Thursday, July 14, 2016

5 years with Asha

Its time for my traditional post marking another year with Asha.

It started back in year ONE as a celebration that we had survived. I also started to document our time together because I honestly wasn't sure how long we could last in this crazy life with this uniquely challenging creature. Over the years, it has given me the opportunity to see just how far we have progressed in a 12 month period. With every post, I become a little more honest and open about our experiences. I look back over those first yearly posts and while they sound so optimistic, for many of them, I was barely hanging on. As the years go by, the optimism is much more genuine, I don't have to will it into being so much these days. Here are those posts:

One Year With Asha
Two Years With Asha
Three Years With Asha
Four Years With Asha

And so here we go...year 5....

This year has felt like the first normal year of life we have had since we adopted Asha. She sleeps most of the night, sometimes all night. She doesn't run and bark nearly as much as in years past. She is able to settle herself and to lay calmly while we are not in the same room as her.

I just read through all of the previous yearly updates and remember how our home used to feel to me. For a long time, I didn't want to come home. I would pull into the garage and sit there, knowing that once I got into the house, it would be chaos. Asha was chaos. And while I loved her, the chaos was exhausting. The mania and the mayhem was exhausting.

The last two years, my perception of home has really changed. I find peace and comfort here. Honestly, I hate not being home. Right now, Asha is laying at my feet. Two years ago, she would have been jumping up, running and barking every 20 minutes. Now, she just lays there, like the rest. She has developed the ability to be calm.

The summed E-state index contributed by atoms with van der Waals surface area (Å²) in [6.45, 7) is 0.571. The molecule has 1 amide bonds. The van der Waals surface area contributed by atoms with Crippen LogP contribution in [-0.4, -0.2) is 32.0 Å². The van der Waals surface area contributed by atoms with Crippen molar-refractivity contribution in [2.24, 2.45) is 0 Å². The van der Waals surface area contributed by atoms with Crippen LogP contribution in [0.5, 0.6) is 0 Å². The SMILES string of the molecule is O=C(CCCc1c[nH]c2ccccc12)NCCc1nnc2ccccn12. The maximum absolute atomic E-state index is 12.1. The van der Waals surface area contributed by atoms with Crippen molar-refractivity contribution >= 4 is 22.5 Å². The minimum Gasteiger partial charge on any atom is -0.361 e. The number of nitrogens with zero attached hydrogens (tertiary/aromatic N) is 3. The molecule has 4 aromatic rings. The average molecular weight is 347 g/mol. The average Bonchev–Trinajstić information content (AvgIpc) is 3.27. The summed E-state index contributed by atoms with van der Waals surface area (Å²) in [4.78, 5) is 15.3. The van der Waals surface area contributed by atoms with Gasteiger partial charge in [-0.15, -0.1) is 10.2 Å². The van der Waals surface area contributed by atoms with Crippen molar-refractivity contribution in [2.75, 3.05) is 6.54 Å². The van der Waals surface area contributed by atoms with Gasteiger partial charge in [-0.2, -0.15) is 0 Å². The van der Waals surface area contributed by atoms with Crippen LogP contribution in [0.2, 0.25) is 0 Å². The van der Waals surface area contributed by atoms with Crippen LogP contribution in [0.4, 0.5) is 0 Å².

This isn't to say that she doesn't still run and bark, that she doesn't walk in circles and get herself worked up. There are times when her anxiety takes over and she gets out of control and we are back in the days of old...wishing for some peace. But those days are few and far between.

We joke, but it is actually true, that I haven't had a good night's sleep in 5 years...since the night before we adopted Asha. She sleeps through most nights, with one exception. Every night, around 3am, I wake up and I hear her make a quite crying noise. I get out of bed and touch her. She comes back to bed, jumps up and lays against me with her head in my hand. Then we sleep until the alarm goes off.

Every couple months she goes through a phase where she can't sleep. We go maybe a week with her waking up every hour or two. It exhausts me and in my mind, I go back to the beginning days, the worst of the days. During those times, I wonder if she is going backwards...if it is possible that she could go backwards. Could this progress turn into regression and what would we do. Then, just as quickly as she stopped sleeping, she starts sleeping again. And life goes back to "normal"

There are so many 'before and afters' with Asha. Before and after the seizures started, before and after the anxiety medications started, before and after we met our Behavioral Vet Dr Pachel, before and after we started Chinese Medicine treatments, before and after my meltdown, before and after our move. The one that sticks with me and the one I think of every night when she lays her head in my hand is the before and after our 5 days in the ICU.

It has been just about two years since we spent 5 days in the ICU with a very sick Asha. I wrote about that HERE During that time, we didn't know if she would live or die. I had lots of time to think about what her life had meant to us and if it was enough. I had lots of time to think of the things we wanted to do with Asha, to think of what we wanted her to give to the world and get from it in return. Every night, as she sleeps against me, I remember those nights on the floor of the ICU, when she laid against me in the same way. And I feel lucky. I know that we are lucky to still have her and I don't want to waste it.